Broken Pieces: A Library Life, 1941-1978 by Michael Gorman

By Michael Gorman

From his earliest studying thoughts in wartime Britain via 5 many years of librarianship, eminent librarian and previous ALA President Michael Gorman bargains insights from his striking profession during this new memoir. Gorman relates his own trip in prose that's through turns fascinating, opinioned, and revealing. He made maybe his most vital contribution to librarianship as editor of the 1978 Anglo- American Cataloguing ideas, a huge improvement that gets particular consciousness the following. The debates and arguments that will form specialist perform for years yet to come are dramatically offered, with a brilliant solid of characters together with best librarians from continents. Broken Pieces, Gorman s account of being at the entrance strains of a number of the most crucial judgements made in librarianship in the course of his occupation, is a well timed and unique learn.

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Grahame Swift has written that we read so as not to be alone. Perhaps that was why I read everything that I could get my hands on. I remember stories about highwaymen (the Captain books by Eric Leyland were a particular favorite); Arthur Conan Doyle’s Sherlock Holmes stories and novels as well as his historical romances such as The white company and Sir Nigel; the Little grey men books by “BB” (Denis Watkyns Pitchford); tales of smugglers and pirates such as Treasure Island and its many imitators, particularly the Dr.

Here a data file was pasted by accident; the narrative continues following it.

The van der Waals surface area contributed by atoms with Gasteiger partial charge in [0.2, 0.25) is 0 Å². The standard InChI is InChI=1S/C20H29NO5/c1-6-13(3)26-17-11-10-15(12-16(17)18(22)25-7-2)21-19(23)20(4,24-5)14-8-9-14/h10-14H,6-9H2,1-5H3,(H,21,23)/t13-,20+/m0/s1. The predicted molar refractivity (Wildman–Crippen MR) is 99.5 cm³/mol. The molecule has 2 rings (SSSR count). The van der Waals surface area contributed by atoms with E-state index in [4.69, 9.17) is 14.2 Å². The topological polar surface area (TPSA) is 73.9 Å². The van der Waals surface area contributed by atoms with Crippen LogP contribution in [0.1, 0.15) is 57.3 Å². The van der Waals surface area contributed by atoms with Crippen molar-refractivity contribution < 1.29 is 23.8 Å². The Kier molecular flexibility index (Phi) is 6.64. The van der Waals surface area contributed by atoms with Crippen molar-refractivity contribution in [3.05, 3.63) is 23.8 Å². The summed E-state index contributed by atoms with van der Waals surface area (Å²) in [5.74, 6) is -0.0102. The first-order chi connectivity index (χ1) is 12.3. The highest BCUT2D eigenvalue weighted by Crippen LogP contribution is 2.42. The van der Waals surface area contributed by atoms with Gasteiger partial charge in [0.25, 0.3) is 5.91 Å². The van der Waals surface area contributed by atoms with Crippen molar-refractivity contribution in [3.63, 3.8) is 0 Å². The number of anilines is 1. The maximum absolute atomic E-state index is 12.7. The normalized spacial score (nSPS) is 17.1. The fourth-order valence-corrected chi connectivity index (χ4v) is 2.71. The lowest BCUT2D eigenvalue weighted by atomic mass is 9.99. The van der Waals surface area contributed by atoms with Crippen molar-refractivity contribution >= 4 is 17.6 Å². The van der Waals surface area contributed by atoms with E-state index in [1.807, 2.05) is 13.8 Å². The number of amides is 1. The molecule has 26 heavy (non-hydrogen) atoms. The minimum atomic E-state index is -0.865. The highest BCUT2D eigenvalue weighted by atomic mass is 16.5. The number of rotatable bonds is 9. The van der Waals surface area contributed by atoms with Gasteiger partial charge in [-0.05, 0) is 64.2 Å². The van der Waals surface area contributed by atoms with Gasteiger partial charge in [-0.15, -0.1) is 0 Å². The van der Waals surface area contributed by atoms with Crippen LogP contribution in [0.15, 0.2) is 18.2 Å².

Westerman; Edwardian fantasies like Anstey’s Vice versa and E. Nesbit’s books about the Bastables; everything by H. G. Wells and John Buchan; historical novels by Harrison Ainsworth and Doyle (I read Dickens’ Barnaby Rudge because it belonged to that genre rather than because it is a Great Novel); Alice through the looking glass and Alice in Wonderland; sea stories by C. S. ” W. E. Johns; Kim and The jungle book by Kipling; Rider Haggard’s books, especially King Solomon’s mines and She; an oddly compelling book of verse, Fightery Dick by Derrick Lehmer; Arthur Ransome’s Swallows and Amazons books, stories by Enid Blyton, particularly those about the Famous Five (though even in those uncritical years, I thought them a bit soppy); Hugh Lofting’s Doctor Doolittle stories; the Billy Bunter books and a large number of other school stories (I still possess one of my favorites, Pepper’s crack eleven by Rowland Walker).

My mother was an increasingly remote and physically frightening figure. We lived in something approaching penury, made worse by the need to keep up the pretense that we were living a middle-class life, and it was a constant struggle to provide food and clothing to the growing family. The worst manifestations of our poverty to me were the occasions when I was sent to answer the front doorbell to tell a debt collector or bailiff that there was “no one at home” while my mother stayed quiet in a back room behind a shut door, or when I was sent to the butcher’s shop to ask for meat “on tick,” a deeply humiliating procedure.

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